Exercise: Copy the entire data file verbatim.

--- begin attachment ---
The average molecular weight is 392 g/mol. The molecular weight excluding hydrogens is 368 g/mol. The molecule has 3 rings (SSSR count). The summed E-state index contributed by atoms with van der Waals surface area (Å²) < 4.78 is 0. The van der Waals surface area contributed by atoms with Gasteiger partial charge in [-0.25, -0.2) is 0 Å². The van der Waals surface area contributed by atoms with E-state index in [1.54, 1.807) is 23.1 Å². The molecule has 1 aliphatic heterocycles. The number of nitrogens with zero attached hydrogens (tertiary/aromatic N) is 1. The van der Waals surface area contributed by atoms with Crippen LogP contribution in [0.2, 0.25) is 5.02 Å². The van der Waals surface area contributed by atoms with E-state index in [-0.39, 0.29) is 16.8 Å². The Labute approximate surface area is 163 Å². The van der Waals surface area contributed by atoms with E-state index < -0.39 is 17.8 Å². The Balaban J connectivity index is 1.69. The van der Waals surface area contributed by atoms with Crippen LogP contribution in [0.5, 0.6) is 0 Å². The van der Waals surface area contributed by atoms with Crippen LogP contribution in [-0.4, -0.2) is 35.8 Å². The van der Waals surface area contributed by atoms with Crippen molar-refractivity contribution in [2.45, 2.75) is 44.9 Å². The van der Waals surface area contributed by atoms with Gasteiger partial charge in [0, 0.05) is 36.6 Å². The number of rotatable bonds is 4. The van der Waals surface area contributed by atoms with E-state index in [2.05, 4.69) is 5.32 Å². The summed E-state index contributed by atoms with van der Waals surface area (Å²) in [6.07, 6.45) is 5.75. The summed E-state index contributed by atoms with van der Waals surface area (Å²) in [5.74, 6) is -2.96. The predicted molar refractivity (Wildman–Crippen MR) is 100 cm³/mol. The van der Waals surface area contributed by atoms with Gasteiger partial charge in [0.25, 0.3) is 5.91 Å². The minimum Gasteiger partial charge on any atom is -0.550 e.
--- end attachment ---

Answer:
The average molecular weight is 392 g/mol. The molecular weight excluding hydrogens is 368 g/mol. The molecule has 3 rings (SSSR count). The summed E-state index contributed by atoms with van der Waals surface area (Å²) < 4.78 is 0. The van der Waals surface area contributed by atoms with Gasteiger partial charge in [-0.25, -0.2) is 0 Å². The van der Waals surface area contributed by atoms with E-state index in [1.54, 1.807) is 23.1 Å². The molecule has 1 aliphatic heterocycles. The number of nitrogens with zero attached hydrogens (tertiary/aromatic N) is 1. The van der Waals surface area contributed by atoms with Crippen LogP contribution in [0.2, 0.25) is 5.02 Å². The van der Waals surface area contributed by atoms with E-state index in [-0.39, 0.29) is 16.8 Å². The Labute approximate surface area is 163 Å². The van der Waals surface area contributed by atoms with E-state index < -0.39 is 17.8 Å². The Balaban J connectivity index is 1.69. The van der Waals surface area contributed by atoms with Crippen LogP contribution in [0.5, 0.6) is 0 Å². The van der Waals surface area contributed by atoms with Crippen LogP contribution in [-0.4, -0.2) is 35.8 Å². The van der Waals surface area contributed by atoms with Crippen molar-refractivity contribution in [2.45, 2.75) is 44.9 Å². The van der Waals surface area contributed by atoms with Gasteiger partial charge in [0, 0.05) is 36.6 Å². The number of rotatable bonds is 4. The van der Waals surface area contributed by atoms with E-state index in [2.05, 4.69) is 5.32 Å². The summed E-state index contributed by atoms with van der Waals surface area (Å²) in [6.07, 6.45) is 5.75. The summed E-state index contributed by atoms with van der Waals surface area (Å²) in [5.74, 6) is -2.96. The predicted molar refractivity (Wildman–Crippen MR) is 100 cm³/mol. The van der Waals surface area contributed by atoms with Gasteiger partial charge in [0.25, 0.3) is 5.91 Å². The minimum Gasteiger partial charge on any atom is -0.550 e.